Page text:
There’s enough butter on the Thanksgiving table without importing more in a Chardonnay bottle. This is my public service announcement to those wishing to exercise a modicum of restraint on November’s feast day. If this makes sense, read on. If not, you’re in the wrong place.
The place I went for buttery Chard relief was Lompoc, California, the heart of Santa Barbara County grape territory. The destination, Melville Vineyards and Winery, has made a name crafting estate-grown wines from Burgundian and Northern Rhône grape varietals like Pinot Noir, Chardonnay and Syrah. The surrounding hilly terrain is “blessed” by difficult, sandy soils that coax the best from vines, not to mention the ocean-tempered winds and cool fogs that render, among other qualities, valuable acidity in the fruit.
I visited the site a couple years back and, for what it’s worth, the Melvilleans were good people too, always a plus that makes me feel better about a winery’s product.
A journey to Lompoc wasn’t necessary this time around, as I found an unexpected stash of Melville at a state store in Montgomery County. Potential for a Turkey Day Chardonnay? Pass the potatoes, hon.
2009 Melville Estate Chardonnay – Verna’s This bottle shouldn’t be served at full-on refrigerator frigid. I learned this as it warmed in the open air of my kitchen, the pleasure factor rising in proportion to the elevating temp. I suggest pulling the cork, setting it on the counter and offering guests a pour just before the food is served. It will make the transition into dinner effortlessly.
The Verna’s has a light, citrusy nose that flashes other subtle scents that resemble vanilla pastry or custard. A semi-dry Chardonnay with a soft golden color, it never approaches heavy handed oak overtones. Rather, it fans out a hand of earthy minerality and firm acidity, with a pleasing touch of toastiness imparted by its time in neutral, five to 12 year-old French oak. (Note to other winemakers: Use more gently used barrels!)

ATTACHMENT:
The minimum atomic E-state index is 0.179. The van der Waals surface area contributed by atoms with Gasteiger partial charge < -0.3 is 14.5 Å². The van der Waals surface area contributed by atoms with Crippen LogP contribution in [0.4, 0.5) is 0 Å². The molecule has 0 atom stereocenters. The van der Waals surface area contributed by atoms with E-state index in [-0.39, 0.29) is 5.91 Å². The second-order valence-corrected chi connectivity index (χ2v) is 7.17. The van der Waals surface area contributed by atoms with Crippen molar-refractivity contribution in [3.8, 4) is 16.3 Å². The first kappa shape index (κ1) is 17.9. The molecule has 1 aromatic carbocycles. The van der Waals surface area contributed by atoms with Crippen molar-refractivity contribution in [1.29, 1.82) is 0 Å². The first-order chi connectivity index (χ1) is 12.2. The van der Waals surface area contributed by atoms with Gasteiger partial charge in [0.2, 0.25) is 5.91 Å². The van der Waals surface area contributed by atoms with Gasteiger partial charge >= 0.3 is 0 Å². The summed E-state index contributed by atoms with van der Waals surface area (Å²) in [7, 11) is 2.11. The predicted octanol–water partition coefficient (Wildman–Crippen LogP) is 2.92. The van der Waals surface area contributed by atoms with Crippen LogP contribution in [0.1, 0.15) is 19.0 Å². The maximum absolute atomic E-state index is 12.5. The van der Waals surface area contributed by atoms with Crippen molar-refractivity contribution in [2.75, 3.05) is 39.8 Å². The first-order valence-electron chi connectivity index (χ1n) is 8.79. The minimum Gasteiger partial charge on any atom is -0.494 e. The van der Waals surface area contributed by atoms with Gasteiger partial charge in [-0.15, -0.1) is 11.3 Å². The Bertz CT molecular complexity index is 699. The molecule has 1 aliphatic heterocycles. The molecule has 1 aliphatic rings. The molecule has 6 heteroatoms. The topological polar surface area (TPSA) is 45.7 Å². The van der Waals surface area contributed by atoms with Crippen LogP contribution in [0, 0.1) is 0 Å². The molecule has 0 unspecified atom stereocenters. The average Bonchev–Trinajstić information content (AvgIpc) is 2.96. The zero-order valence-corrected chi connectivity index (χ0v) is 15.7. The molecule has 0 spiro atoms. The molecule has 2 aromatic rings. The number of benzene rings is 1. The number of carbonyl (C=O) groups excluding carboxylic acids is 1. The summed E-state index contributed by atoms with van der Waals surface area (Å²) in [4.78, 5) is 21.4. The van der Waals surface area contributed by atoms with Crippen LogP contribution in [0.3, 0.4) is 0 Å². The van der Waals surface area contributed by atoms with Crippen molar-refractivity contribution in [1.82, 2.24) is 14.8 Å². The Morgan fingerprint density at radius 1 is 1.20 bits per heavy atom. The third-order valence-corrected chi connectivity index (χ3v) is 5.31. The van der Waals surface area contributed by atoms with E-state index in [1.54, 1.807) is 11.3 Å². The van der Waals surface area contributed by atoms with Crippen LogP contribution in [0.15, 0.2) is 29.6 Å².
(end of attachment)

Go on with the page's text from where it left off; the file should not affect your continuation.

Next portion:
The wine’s filliping “natural” qualities are suited to cleanse away the intense, fatty flavors (think gravy and, um, butter) of Thanksgiving. It can also take a punch of spice. As the liquid settles in the belly, the fruit idles cheerily on the palate before the next dose. It won’t dominate a meal like its buttery-rich, estranged siblings. It knows its place.
As I’ve found with several Melville wines, the vineyard and grapes express themselves in the bottle – which translates to minimal mucking around during the winemaking stage. They are representative of a budding network of vintners committed to balanced wines that bring acidity, true fruit without over-extraction, judicious use of oak and a genuine sense of the place of origin, or terroir. After taking note of this, I found a short passage on the Melville website that underscored the point more poetically: At the time of harvest, we consider the wines to already be made, and we take every precaution to not interfere with their own natural path of evolution.
The ground is profound, my turkey-loving friends. No Land O’Lakes required.
Melville Estate Chardonnay – Verna’s is available at Philly area PLCB stores for $18.99 a bottle.
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Contact Jeff Alexander at firstname.lastname@example.org / On Twitter: http://twitter.com/mainlinevine